Kirstie Allsopp visits Tanzania

Today’s guest blog is from Kirstie Allsopp, who writes about her visit to Tanzania to see how the money raised from Red Nose Day 2013 in helping families and communities.


I’ve always been apprehensive about going to Africa to see the work Comic Relief do.Kirstie Tanzania

As you’ll all know as well as I do, the moment you become a mother your ability to witness any form of suffering where children are concerned without becoming an absolute wreck is zero.

On my recent visit to Tanzania to see Red Nose Day money in action though I had the emotional rug pulled from beneath me in a way I’d not expected.

We were there to see the fantastic work being done by The Tanzania Gatsby Trust (TGT), which is supported by money raised through Red Nose Day.  Red Nose Day 2013 raised over £100 million thanks to the generosity of the public, and some of that money was matched by the UK Government to empower women across Africa.

The project gives special training to women wanting to start a business who otherwise would find it almost impossible to get their ideas off the ground.

We’d met some fantastic women like Scolastica the chicken farmer, Queen the fabric designer and Agnes the pickle and chutney maker – all being helped to turn their talents into businesses and lift themselves and their families out of poverty forever.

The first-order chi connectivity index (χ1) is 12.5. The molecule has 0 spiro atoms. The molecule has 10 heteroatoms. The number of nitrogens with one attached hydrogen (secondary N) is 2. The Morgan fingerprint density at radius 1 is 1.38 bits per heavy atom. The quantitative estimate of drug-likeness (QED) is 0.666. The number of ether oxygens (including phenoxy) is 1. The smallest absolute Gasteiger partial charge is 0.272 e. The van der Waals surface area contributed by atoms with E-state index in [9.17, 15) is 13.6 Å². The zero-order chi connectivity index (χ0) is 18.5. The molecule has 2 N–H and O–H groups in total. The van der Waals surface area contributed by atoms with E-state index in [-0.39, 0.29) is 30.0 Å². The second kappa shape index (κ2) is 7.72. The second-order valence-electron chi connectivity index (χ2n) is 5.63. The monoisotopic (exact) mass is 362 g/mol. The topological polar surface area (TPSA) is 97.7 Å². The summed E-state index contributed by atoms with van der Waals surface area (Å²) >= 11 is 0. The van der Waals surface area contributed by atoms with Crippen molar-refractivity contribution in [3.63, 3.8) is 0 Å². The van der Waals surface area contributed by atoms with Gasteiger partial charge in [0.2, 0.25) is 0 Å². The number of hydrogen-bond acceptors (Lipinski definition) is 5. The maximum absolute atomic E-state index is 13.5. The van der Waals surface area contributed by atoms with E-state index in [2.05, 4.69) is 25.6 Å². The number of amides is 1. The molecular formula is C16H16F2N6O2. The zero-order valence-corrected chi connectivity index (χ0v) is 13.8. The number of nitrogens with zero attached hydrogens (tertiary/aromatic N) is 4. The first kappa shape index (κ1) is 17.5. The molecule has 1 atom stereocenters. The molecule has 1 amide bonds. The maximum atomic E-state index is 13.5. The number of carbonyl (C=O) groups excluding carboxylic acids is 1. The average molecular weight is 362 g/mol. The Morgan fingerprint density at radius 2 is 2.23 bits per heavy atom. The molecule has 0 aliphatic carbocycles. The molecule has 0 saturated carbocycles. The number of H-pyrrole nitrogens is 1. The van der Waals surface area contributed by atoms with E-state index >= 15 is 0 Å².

The final visit was to see Ashura, a new case that had come to TGT’s attention.

This 29 year old mother of three and her husband Shabani bought a plot of land a few years ago, slowly and carefully built a little home for themselves and had three children Shafi 7, Hanifa 4 and a beautiful 10 month old baby girl called Miriam.

It was hard work but they were, bit by bit, lifting themselves away from the desperate poverty they’d both lived in all their lives and setting up a brighter future for their offspring.

Shababi’s work as a mechanic was steady but he needed to taxi people around on his motorbike to help make ends meet and he ‘d also bought his wife four ducks so she could sell eggs from home to help out financially too.

While he was out on a taxi bike job, tragedy struck and he was killed leaving Ashura alone with three children and a shattered dream.

Just a week before I met her she’d had to send her two eldest children four hours away by bus to her parents so they could carry on their education. She hopes she can get to see them every month and you can tell just how shell shocked she is by how her world has crumbled just by looking into her eyes.

It’s an unbearably sad story compounded by the fact that all she has left in terms of income is the ducks her husband bought her.

The only single ray of light she has is that word of her plight has reached TGT and that they could help her learn how to build a small business, get her life back on track and get her children home where they belong.

For that reason alone I’m proud that money raised by Red Nose Day supporters and matched by the UK Government is being used to help this fantastic project help women when they need it most.

Kirstie helps out in the kitchen

Thanks to the money you raised for Red Nose Day, and match funding from the UK Government, cash is already hard at work changing the lives of women and girls across Africa. Visit for more information

About The Netmums Blog

The Netmums Blog brings you a behind the scenes look at Netmums, as well as some fabulous guest bloggers and an up to date look at what's new on our Parent Bloggers Network.
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